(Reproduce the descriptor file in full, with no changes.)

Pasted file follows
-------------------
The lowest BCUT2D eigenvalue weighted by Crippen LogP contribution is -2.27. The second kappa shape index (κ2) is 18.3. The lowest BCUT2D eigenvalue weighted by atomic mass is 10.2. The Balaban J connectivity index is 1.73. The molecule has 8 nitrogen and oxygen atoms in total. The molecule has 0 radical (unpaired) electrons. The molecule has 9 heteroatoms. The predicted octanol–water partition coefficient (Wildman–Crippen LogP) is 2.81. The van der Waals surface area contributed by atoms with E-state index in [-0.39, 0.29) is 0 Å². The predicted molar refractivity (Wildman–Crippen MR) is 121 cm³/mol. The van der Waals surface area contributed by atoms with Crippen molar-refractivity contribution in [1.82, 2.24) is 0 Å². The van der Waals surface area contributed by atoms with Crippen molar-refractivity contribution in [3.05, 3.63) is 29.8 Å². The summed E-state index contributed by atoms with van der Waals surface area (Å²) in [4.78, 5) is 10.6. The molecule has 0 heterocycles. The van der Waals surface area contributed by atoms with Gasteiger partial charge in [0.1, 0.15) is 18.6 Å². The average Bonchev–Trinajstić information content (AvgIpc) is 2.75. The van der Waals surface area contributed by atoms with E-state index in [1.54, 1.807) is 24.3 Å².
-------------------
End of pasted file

The lowest BCUT2D eigenvalue weighted by Crippen LogP contribution is -2.27. The second kappa shape index (κ2) is 18.3. The lowest BCUT2D eigenvalue weighted by atomic mass is 10.2. The Balaban J connectivity index is 1.73. The molecule has 8 nitrogen and oxygen atoms in total. The molecule has 0 radical (unpaired) electrons. The molecule has 9 heteroatoms. The predicted octanol–water partition coefficient (Wildman–Crippen LogP) is 2.81. The van der Waals surface area contributed by atoms with E-state index in [-0.39, 0.29) is 0 Å². The predicted molar refractivity (Wildman–Crippen MR) is 121 cm³/mol. The van der Waals surface area contributed by atoms with Crippen molar-refractivity contribution in [1.82, 2.24) is 0 Å². The van der Waals surface area contributed by atoms with Crippen molar-refractivity contribution in [3.05, 3.63) is 29.8 Å². The summed E-state index contributed by atoms with van der Waals surface area (Å²) in [4.78, 5) is 10.6. The molecule has 0 heterocycles. The van der Waals surface area contributed by atoms with Gasteiger partial charge in [0.1, 0.15) is 18.6 Å². The average Bonchev–Trinajstić information content (AvgIpc) is 2.75. The van der Waals surface area contributed by atoms with E-state index in [1.54, 1.807) is 24.3 Å².